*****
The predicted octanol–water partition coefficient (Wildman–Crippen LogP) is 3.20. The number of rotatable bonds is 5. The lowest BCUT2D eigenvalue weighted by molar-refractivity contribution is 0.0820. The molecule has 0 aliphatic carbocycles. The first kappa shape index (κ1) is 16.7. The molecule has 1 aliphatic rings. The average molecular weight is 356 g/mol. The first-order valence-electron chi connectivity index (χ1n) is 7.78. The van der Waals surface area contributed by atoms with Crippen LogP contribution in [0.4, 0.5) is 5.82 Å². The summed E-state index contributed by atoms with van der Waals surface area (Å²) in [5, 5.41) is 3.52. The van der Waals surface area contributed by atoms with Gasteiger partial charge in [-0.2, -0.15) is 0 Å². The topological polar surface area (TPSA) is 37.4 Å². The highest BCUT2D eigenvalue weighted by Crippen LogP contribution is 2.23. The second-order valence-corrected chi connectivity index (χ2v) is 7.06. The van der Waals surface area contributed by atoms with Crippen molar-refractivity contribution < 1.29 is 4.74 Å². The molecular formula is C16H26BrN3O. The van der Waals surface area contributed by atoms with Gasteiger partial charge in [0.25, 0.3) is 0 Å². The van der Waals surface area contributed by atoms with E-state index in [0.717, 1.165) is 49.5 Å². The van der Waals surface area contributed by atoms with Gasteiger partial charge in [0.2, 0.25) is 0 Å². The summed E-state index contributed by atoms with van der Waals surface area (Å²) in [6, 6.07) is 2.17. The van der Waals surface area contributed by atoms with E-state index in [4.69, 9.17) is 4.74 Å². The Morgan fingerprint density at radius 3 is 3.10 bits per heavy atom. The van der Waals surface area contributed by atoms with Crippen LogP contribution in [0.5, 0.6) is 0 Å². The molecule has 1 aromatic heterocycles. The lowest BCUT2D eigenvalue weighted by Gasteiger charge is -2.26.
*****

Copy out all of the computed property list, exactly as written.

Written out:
The predicted octanol–water partition coefficient (Wildman–Crippen LogP) is 3.20. The number of rotatable bonds is 5. The lowest BCUT2D eigenvalue weighted by molar-refractivity contribution is 0.0820. The molecule has 0 aliphatic carbocycles. The first kappa shape index (κ1) is 16.7. The molecule has 1 aliphatic rings. The average molecular weight is 356 g/mol. The first-order valence-electron chi connectivity index (χ1n) is 7.78. The van der Waals surface area contributed by atoms with Crippen LogP contribution in [0.4, 0.5) is 5.82 Å². The summed E-state index contributed by atoms with van der Waals surface area (Å²) in [5, 5.41) is 3.52. The van der Waals surface area contributed by atoms with Gasteiger partial charge in [-0.2, -0.15) is 0 Å². The topological polar surface area (TPSA) is 37.4 Å². The highest BCUT2D eigenvalue weighted by Crippen LogP contribution is 2.23. The second-order valence-corrected chi connectivity index (χ2v) is 7.06. The van der Waals surface area contributed by atoms with Crippen molar-refractivity contribution < 1.29 is 4.74 Å². The molecular formula is C16H26BrN3O. The van der Waals surface area contributed by atoms with Gasteiger partial charge in [0.25, 0.3) is 0 Å². The van der Waals surface area contributed by atoms with E-state index in [0.717, 1.165) is 49.5 Å². The van der Waals surface area contributed by atoms with Gasteiger partial charge in [0.2, 0.25) is 0 Å². The summed E-state index contributed by atoms with van der Waals surface area (Å²) in [6, 6.07) is 2.17. The van der Waals surface area contributed by atoms with E-state index in [4.69, 9.17) is 4.74 Å². The Morgan fingerprint density at radius 3 is 3.10 bits per heavy atom. The van der Waals surface area contributed by atoms with Crippen LogP contribution in [0.5, 0.6) is 0 Å². The molecule has 1 aromatic heterocycles. The lowest BCUT2D eigenvalue weighted by Gasteiger charge is -2.26.